Countries across the world have blasted the Maldives for it’s politicized judiciary and expressed alarm over threats to journalists and human rights defenders at a UN periodic review of human rights in Geneva today.
The imprisonment of former president Mohamed Nasheed on terrorism charges was also noted with concern by Norway, Germany, the United Kingdom, Denmark, the United States, Canada and Australia.
But many countries welcomed new anti-torture laws and laws protecting migrant worker and women’s rights in the Maldives, and applauded progress in healthcare and education.
The UN’s Universal Periodic Review (UPR) comes amidst heightened international scrutiny of the Maldives over political turbulence triggered by Nasheed’s arrest in February. Hundreds were arrested this weekend in a 20,000 strong anti-government protest.
Foreign Minister Dunya Maumoon said the Maldives is training and building capacity of judges, and said criticism of Nasheed’s trial had “mainly focused on the process and not the merits.”
Many countries also slammed the Maldives for the Supreme Court’s decision to try members of the Human Rights Commission of the Maldives (HRCM) for treason over a submission to the UPR.
Despite the strong criticism, the foreign ministry in a statement tonight said the human rights council had “praised Maldives for the tremendous progress it has achieved in the promotion and protection of human rights.”
Expressing concern over a “lack of respect for the most basic principals of fair trial and due process” during Nasheed’s trial, Norway called on the Maldives to release the opposition leader immediately.
Germany noted a climate of growing fear in the Maldives due to increasing gang related violence, religious intolerance, and attacks and death threats faced by journalists, politicians and civil society groups.
The UK meanwhile called on the Maldives to ensure administration of justice is “fully consistent with international human rights standards” and take urgent action to protect journalists, NGOs and to investigate and prosecute individuals behind the threats.
The UK also expressed concern over arrests of opposition leaders during the mass antigovernment protest on May 1, and called for dialogue between the government and opposition parties.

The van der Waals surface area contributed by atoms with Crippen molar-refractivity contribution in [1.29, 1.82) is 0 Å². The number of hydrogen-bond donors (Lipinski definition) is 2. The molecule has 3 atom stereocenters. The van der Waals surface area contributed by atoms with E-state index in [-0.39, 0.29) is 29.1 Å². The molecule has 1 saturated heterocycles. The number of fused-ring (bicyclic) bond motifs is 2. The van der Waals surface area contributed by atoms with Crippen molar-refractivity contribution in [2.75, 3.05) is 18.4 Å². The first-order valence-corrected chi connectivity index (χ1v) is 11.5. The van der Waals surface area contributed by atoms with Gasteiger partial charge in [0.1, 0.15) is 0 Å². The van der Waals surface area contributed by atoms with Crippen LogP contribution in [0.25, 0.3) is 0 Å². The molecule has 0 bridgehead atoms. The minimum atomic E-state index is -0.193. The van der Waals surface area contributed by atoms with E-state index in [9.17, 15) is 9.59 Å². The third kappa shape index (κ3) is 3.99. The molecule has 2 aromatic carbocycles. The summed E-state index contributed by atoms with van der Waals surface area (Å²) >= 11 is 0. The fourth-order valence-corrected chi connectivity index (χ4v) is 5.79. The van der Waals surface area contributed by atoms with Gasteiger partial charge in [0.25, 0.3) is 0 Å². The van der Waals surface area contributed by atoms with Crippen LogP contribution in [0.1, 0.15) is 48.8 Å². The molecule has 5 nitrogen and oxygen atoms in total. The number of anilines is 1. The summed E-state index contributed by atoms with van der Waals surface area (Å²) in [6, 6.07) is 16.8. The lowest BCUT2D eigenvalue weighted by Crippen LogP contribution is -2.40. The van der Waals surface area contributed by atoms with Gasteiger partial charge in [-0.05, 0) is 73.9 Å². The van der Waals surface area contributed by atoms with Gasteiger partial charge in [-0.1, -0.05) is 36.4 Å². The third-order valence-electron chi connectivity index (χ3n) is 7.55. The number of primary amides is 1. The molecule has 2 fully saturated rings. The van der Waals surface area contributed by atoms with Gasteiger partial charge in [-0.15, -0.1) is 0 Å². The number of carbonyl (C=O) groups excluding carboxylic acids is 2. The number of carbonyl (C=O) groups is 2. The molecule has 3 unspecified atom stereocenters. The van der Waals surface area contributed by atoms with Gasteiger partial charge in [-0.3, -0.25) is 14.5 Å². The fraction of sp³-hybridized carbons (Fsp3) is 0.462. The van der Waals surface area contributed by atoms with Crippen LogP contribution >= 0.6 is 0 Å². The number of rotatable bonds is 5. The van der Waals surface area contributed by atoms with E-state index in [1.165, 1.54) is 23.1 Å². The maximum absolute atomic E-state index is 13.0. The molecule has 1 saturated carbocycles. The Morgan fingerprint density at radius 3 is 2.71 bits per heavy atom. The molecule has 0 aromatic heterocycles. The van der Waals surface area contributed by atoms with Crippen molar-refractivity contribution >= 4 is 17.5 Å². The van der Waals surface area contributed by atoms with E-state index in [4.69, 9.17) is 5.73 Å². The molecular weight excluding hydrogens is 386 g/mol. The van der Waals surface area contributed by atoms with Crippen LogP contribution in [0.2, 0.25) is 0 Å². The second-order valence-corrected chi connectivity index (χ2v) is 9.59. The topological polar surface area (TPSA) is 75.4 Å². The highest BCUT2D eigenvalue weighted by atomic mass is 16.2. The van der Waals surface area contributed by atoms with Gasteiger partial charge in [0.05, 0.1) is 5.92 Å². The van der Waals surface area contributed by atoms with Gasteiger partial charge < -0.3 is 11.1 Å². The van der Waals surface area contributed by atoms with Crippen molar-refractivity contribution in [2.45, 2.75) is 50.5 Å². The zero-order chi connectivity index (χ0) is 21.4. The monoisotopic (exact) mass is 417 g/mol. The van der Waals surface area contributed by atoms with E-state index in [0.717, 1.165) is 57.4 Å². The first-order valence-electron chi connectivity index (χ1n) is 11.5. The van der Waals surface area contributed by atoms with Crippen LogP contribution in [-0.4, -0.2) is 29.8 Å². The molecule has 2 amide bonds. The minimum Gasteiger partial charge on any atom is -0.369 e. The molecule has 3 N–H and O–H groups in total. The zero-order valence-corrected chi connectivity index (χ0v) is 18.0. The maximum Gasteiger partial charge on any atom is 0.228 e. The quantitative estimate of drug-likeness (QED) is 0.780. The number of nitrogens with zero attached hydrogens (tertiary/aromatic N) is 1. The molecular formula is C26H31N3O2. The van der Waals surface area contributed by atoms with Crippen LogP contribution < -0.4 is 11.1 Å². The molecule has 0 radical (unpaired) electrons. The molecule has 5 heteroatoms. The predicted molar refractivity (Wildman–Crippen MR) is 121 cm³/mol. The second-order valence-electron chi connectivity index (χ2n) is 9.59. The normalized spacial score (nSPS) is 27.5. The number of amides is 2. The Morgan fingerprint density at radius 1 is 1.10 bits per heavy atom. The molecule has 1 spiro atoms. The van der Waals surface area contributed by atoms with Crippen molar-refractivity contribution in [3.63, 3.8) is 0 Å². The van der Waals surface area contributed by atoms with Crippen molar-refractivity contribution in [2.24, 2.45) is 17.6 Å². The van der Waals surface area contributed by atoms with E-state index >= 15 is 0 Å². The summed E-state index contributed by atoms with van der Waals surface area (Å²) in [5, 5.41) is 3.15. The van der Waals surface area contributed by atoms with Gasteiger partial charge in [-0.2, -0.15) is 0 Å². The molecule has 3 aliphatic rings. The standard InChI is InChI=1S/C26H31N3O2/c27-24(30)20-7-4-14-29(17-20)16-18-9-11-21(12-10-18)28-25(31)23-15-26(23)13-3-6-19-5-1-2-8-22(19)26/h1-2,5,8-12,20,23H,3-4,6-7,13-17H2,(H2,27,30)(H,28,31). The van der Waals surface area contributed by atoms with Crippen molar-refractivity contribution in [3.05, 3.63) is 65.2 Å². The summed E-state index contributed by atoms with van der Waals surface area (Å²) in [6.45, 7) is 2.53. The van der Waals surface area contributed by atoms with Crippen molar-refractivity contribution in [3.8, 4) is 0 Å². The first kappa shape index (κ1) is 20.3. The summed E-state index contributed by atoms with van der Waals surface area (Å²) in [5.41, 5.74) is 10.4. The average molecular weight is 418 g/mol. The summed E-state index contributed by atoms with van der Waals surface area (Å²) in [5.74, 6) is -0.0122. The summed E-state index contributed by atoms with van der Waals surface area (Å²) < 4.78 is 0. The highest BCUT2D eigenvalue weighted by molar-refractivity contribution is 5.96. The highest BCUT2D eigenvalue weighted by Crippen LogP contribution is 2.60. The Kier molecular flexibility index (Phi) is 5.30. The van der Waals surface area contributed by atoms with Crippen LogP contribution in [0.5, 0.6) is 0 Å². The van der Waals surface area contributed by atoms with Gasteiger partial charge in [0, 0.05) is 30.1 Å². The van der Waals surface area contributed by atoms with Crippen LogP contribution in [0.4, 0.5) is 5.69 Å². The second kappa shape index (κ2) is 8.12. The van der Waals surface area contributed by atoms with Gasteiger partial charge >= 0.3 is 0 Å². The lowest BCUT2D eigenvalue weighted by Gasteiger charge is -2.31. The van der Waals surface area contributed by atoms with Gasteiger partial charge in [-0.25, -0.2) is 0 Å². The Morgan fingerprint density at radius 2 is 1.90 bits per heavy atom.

Denmark noted irregularities and rushed processes in Nasheed’s trial, and recommended the “Maldives restore confidence in its legal system by ensuring the clear and unambiguous division of powers, including the indisputable independence of its judicial processes and judges.”
The United States urged the Maldives to end politically motivated prosecutions, including the Supreme Court’s prosecution of members of the human rights watchdog.
The US said it was concerned about fair trial guarantees and said Maldives must strengthen the independence of the judiciary by reforming the process by which the judicial watchdog – the Judicial Services Commission – selects and appoints judges.
Adding its voice to calls for Nasheed’s release, Canada said Maldives must reaffirm its commitment to democracy and rule of law, and institute an independent bar association.
Meanwhile, India said the judiciary must adhere to due process to maintain public trust and said the space for legitimate political dissent must be safeguarded.
Botswana, Brazil, Argentina, Slovenia, New Zealand, Ghana, Switzerland, Italy, Ireland, South Korea, Bangladesh, Liechtenstein, Netherlands, Trinidad and Tobago, Kenya and France also spoke on the need for judicial reform.
Responding to criticism of Nasheed’s trial, foreign minister Dunya said the case “has highlighted the profound need to work together and strengthen oversight institutions, including the judiciary and the need to bring urgent reforms to the judiciary.”
She censured Nasheed for his decision not to seek an appeal, stating appellate courts were set in place to address shortcomings by the lower courts.
Nasheed’s lawyers had decided not to appeal after the criminal court failed to provide the necessary documentation within a shortened ten-day appeal period. The opposition leader has instead appealed to president Abdulla Yameen to reduce his sentence and release him through special procedures in the Clemency Act.
On the Supreme Court’s prosecution of the human rights commission, the Maldives representative in Geneva, Geela Ali, declined to comment, stating: “as the matter is yet to be decided, we deem it inappropriate to comment on the matter just yet.”
The charges were brought in September last year under new suo moto regulations that allow the Supreme Court to prosecute and pass judgment. The case is still pending.
Dunya said the Maldives had formulated a judicial sector strategic action plan with new benchmarks for increasing efficiency, effectiveness and public confidence in the judiciary.
“Almost everyone seems to have something to say, about what they think is good for the Maldives. As a result, every baby step that the Maldives takes is fiercely debated all over the world, including in the corridors of power in key capitals,” she said.
“It is easy to criticize, but we urge you to not only do that: invest in us, bring about meaningful change.”
She insisted Maldives’ institutions must have the space to grow organically, and said meaningful democratic change cannot be imposed. Change “can only be sustained if the change is locally owned, locally driven and locally shaped,” she said.